Now consider two slow moving clocks C+ and C-, respectively co- and

counter-rotating. If they are synchronized with a clock at point A, when

they come back to A, C+ and C- are respectively late and ahead with

respect to A and the difference between their reading is exactly the

above time delay T.

This shows clearly that there is much more than a speed anisotropy at

work in Sagnac experiments, even if an etherist might believe at first

that it is a possible explanation for Sagnac experiments based on light

propagation.

[1] J. Anandan, Phys. Rev. D, Vol. 24, N. 2, (1981) 338

[2] G. Rizzi, A. Tartaglia, gr-qc/9805089

[3] E.J. Post, Rev. Mod. Phys., Vol. 39, N. 2 (1967) 475

[4] V. Cantoni, Il Nuovo Cimento, Vol. 57 B, N. 1 (1968) 220

[5] S.A. Werner et al, Phys. Rev. A 21 (1980) 1419

--

Luc Bourhis

Center for Particle Theory

University of Durham, UK

Mar 8, 2000, 3:00:00 AM3/8/00

to

>

>On 07 Mar 2000 23:01:21 GMT, djm...@aol.com (Dennis McCarthy) wrote:

>>>See http://mathpages.com/rr/s2-07/2-07.htm for an explanation

>>>that includes the exact reason why the Sagnac effect is perfect

>>>fodder for your sophistry. Note especially the last paragraph.

>>Dennis: Unfortunately, here's the problem:

>>

>>"Still, the doubter imagines... isotropic with respect to

>>non-inertial coordinates."

>>

>>That's called the "naive" SR explanation...

>

Rchan: >As usual, Dennis is quite wrong about this. >On 07 Mar 2000 23:01:21 GMT, djm...@aol.com (Dennis McCarthy) wrote:

>>>See http://mathpages.com/rr/s2-07/2-07.htm for an explanation

>>>that includes the exact reason why the Sagnac effect is perfect

>>>fodder for your sophistry. Note especially the last paragraph.

>>Dennis: Unfortunately, here's the problem:

>>

>>"Still, the doubter imagines... isotropic with respect to

>>non-inertial coordinates."

>>

>>That's called the "naive" SR explanation...

>

Dennis: Hmmm. First post to me and already sets the tone. Couldn't you have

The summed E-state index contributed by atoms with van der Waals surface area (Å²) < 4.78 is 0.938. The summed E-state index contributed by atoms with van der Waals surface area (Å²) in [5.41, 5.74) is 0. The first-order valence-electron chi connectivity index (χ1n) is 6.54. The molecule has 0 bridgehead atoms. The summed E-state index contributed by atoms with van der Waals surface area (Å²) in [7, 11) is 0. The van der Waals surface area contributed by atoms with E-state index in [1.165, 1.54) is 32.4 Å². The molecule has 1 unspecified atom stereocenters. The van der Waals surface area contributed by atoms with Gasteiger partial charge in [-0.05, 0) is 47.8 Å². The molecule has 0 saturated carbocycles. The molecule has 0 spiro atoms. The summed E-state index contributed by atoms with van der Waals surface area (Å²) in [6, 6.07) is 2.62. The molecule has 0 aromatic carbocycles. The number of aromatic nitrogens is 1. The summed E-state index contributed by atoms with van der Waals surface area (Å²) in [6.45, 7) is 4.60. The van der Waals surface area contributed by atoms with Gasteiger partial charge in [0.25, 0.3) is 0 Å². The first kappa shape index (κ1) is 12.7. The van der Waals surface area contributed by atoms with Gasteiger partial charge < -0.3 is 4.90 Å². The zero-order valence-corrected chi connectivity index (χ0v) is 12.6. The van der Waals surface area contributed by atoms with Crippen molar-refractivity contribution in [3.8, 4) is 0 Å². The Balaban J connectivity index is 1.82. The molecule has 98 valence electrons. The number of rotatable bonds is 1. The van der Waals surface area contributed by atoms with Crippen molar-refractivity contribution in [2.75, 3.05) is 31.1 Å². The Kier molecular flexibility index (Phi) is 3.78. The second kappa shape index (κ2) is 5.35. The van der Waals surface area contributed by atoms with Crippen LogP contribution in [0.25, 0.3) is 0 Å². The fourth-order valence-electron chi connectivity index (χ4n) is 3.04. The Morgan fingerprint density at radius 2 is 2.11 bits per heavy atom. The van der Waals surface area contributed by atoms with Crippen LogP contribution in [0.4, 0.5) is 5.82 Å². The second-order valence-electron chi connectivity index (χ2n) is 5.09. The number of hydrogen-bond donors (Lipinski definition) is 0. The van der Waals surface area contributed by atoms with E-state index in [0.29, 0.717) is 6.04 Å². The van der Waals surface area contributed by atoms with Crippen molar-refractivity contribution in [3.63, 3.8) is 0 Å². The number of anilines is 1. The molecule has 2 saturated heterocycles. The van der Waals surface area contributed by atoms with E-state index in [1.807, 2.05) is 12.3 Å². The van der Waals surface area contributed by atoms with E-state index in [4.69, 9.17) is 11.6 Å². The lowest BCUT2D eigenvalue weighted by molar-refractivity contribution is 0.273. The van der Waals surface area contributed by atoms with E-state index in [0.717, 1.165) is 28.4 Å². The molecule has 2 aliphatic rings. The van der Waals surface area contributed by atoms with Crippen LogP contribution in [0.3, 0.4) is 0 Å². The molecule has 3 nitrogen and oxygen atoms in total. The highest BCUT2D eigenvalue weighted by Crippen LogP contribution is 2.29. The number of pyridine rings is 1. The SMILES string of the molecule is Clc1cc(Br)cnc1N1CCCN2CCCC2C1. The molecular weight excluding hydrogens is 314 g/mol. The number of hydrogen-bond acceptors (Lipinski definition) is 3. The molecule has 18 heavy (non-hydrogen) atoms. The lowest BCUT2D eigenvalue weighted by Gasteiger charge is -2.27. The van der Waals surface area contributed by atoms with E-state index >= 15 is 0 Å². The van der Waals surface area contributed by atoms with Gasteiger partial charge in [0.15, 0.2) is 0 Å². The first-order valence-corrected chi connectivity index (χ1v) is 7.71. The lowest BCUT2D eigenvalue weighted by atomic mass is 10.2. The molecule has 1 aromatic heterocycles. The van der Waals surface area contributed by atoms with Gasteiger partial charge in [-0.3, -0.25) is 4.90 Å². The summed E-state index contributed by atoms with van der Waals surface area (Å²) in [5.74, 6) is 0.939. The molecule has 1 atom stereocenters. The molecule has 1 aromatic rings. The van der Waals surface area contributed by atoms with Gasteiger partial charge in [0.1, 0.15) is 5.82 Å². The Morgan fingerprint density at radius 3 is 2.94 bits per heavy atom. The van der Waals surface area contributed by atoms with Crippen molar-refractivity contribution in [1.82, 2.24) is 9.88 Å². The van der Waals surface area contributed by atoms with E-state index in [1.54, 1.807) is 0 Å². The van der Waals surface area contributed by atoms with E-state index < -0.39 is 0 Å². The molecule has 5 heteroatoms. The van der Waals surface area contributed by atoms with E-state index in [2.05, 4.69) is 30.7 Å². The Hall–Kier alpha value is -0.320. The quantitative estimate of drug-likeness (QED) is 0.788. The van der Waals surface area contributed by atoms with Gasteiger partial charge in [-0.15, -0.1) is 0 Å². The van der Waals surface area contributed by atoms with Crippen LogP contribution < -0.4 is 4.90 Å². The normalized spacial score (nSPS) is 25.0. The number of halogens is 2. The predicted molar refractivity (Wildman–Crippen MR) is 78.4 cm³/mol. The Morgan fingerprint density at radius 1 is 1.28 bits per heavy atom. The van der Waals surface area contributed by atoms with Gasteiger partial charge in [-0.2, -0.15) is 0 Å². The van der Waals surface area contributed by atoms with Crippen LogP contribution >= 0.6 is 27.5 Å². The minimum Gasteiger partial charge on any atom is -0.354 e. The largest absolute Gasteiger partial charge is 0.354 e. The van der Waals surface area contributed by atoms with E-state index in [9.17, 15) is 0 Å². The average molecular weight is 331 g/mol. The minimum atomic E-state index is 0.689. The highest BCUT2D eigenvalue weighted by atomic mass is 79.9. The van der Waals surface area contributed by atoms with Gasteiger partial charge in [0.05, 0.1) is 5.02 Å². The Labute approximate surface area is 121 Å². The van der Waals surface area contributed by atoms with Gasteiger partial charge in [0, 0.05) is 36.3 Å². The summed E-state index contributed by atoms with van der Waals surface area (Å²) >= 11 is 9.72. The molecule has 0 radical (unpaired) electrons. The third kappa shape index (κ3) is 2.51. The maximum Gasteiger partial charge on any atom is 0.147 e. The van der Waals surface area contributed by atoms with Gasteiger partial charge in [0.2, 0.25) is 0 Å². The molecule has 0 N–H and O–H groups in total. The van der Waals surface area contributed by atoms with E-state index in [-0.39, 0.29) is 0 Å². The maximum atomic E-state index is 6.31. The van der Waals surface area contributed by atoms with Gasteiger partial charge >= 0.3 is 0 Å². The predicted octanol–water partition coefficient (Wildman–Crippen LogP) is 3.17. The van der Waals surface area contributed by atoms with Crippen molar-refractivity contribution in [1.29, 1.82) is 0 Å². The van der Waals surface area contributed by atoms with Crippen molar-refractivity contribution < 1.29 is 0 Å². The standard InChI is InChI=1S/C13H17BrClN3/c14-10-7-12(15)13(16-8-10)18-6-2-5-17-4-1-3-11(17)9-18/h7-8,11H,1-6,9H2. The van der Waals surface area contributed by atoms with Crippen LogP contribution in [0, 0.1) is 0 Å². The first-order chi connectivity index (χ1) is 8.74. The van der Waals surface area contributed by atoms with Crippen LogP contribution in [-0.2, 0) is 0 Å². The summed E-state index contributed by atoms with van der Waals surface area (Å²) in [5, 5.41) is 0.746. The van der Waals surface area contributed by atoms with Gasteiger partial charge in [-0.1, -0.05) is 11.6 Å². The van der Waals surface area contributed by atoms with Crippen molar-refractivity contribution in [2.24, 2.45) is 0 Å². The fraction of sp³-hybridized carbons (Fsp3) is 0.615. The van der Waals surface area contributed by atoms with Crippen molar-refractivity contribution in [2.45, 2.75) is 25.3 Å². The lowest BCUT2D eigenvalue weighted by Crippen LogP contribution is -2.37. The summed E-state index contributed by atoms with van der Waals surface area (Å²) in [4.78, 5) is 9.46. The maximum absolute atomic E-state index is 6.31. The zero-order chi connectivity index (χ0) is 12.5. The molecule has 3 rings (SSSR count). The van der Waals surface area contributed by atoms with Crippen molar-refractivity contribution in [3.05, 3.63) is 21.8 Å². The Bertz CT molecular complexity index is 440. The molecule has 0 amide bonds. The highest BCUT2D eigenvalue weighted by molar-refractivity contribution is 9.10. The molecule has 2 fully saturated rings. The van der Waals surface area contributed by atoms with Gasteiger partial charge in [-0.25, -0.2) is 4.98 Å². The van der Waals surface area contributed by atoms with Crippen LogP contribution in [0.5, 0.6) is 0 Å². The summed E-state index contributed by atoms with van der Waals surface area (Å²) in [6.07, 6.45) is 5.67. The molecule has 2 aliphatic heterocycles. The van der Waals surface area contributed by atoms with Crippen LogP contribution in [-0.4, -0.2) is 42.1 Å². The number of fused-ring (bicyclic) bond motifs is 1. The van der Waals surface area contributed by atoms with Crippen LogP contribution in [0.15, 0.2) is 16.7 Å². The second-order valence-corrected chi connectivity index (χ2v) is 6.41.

been more polite?

Rchan: I checked the referenced

>web page, and the very next paragraph after the one Dennis quotes says

>

> "There are, however, some interesting issues raised by

> accelerating coordinate systems, but we'll defer discussion

> of those until Section 4.5. For the moment, let's just confine

> our attention to inertial coordinates,

Dennis: That paragraph I quoted does not confine its "attention to inertial

coordinates." Instead, it states "but

of course such coordinates are necessarily accelerating (viz., rotating), and

special relativity does not assume light speed to be isotropic with respect to

non-inertial coordinates."

Are you arguing that it is theoretically acceptable for the SR explanation to

assume that the speed of light is non-isotropic for the rim observer?

>On 07 Mar 2000 23:01:21 GMT, djm...@aol.com (Dennis McCarthy) wrote:

>> Allowing anisotropy wrt the non-inertial rim observer results

>> in the Selleri paradox.

>

Rchan: >Just so no one is misled by this, Dennis is referring to a silly

>mistake by Selleri that was thoroughly debunked in this newsgroup

>a year or two ago.

Dennis: Um, the only "mistake" of Selleri that was *alleged* by R&T was that

the paradox negates the SR view. However, R&T use the Selleri Paradox to

actually *refute* the naive SR position which states that the velocity of light

is anisotropic wrt the rim observer. Instead, they retrieve an explanation for

SR by *avoiding* the Selleri Paradox.